In our previous post we discovered the popular sights and sounds as we sauntered through the city. This time we would work around the margins of the centre of Florence to see what else we could find.
The Mercato Sant’Ambrogio is known as Florence’s second market. Second after the Mercato Centrale and its tourist market. This one is more local and since 1873 has offered fresh fruit and food to the Florentine masses. The inside stalls contain some of the best Macellerie (butchers) you can find.
It is located, or should we say hidden away, in Piazza Lorenzo Ghiberti, the main building itself built by Giuseppe Mengoni (who built the Mercato Centrale and the Galleria Vittorio Emanuele II Gallery in Milan to name just a few of his projects). There are more stalls outside the building than in it – a miscalculation of future demand at the time.
Nearby was a large synagogue, the Firenze Ebraica Sinagoga. Inaugurated in 1882 you would be forgiven for not assuming its identity on first glance as its Moorish exterior would have you believe. Pink limestone and white travertine om the façade an up top a triple cupola arrangement in gilded copper – the best designs of Arabia and Byzantium combine to make one impressive looking building. It is a deliberate choice to pay homage to the Sefardic Jewish tradition in Berber Moorish Spain.
Commissioned by the Tuscan Jewish community to celebrate their emancipation 21 years earlier in 1861, it took the bequeathing of a large Jewish estate, that of David Levi, to become a reality.
It was almost destroyed by local fascist militia and German soliders during the retreat from Florence in 1945 but they were thwarted by the last ditch intervention of Italian partisans.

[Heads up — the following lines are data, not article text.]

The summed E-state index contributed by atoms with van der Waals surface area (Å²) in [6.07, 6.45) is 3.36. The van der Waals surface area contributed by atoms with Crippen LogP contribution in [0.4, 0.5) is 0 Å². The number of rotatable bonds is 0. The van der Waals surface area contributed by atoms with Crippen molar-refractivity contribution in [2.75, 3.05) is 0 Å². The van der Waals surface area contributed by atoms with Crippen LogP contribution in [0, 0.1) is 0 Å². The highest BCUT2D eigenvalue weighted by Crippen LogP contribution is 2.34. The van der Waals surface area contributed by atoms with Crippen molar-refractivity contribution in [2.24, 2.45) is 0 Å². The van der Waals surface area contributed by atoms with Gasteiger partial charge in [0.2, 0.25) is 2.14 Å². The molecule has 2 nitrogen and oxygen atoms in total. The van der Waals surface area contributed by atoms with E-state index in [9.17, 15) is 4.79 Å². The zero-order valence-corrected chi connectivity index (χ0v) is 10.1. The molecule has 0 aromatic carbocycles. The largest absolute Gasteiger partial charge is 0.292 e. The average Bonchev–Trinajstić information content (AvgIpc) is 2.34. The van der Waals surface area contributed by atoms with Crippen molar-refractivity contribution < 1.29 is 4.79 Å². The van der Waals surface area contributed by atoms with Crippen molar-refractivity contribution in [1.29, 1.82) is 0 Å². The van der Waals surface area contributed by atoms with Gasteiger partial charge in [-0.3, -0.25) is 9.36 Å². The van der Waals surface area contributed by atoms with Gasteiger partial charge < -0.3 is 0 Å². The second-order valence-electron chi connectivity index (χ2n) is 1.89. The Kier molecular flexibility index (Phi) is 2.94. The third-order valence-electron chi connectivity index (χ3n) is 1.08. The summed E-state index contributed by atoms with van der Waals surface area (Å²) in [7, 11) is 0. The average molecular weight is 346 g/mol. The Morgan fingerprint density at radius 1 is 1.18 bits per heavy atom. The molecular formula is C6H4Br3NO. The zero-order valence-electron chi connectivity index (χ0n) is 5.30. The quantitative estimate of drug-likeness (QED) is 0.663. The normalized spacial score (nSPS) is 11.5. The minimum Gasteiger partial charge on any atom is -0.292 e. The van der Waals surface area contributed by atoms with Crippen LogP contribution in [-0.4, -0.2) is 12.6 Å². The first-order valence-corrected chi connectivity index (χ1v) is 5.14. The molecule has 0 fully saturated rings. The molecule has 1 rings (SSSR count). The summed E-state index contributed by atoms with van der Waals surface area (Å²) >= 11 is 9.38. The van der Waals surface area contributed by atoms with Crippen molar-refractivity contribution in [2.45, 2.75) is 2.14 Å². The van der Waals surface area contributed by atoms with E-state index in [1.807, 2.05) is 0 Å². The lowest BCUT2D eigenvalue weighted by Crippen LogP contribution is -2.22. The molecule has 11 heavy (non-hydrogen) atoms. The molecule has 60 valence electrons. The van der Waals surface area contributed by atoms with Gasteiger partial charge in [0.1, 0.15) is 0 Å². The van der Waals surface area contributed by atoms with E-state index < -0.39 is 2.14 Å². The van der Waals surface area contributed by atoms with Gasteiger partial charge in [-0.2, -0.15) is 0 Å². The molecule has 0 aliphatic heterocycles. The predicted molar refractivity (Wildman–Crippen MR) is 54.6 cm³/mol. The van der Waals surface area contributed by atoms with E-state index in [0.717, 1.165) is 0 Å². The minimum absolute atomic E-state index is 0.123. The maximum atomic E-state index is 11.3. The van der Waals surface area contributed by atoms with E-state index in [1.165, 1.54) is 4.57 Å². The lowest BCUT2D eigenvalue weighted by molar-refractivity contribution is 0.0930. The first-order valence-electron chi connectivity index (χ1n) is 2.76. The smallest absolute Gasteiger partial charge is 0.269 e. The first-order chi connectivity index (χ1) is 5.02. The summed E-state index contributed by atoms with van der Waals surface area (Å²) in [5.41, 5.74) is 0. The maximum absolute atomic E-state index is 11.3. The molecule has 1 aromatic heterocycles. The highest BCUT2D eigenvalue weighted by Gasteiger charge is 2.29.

We took via Giuseppe Verdi and carried on back towards the Arno River, taking the time to stop at the Piazza Santa Croce and it’s Basilica of Sante Croce. It is the principal Franciscan church of Florence and its crypts are the last resting place of many famous Italians – Michaelangelo, Machiavelli, Enrico Fermi, Galileo to name just a few. This has given rise to an alternate name of Tempio dell’Itale Glore – The Temple of Italian Glories.
On the southern end is the frescoed façade of the Palazzo dell’Antella, the result of the merging of a number of homes over the centuries and the addition of a floor or two.
The square itself plays host in June each year to a modern exhibition of the ancient Calcio Fiorentino – a brutal precursor to football. The entire piazza is covered in sand and teams from the 4 quarters of the city compete against one another.
Netflix have a cracking docuseries called Home Game with one of the episodes all about the Calcio. Viewer discretion is advised.
All this sightseeing called for some lunch. Back towards the Duomo and across the road from the Anthropology Museum (Museo di Anthropology e Ethnologia) on Via del Proconsolo is a small doorway and window. If you walk at a brisk pace you walk right past it. Tourists like us have no place being here without a tip-off. Uncle Kevin had spent some time in Italy and recommended it as the best restaurant so we just had to try it out.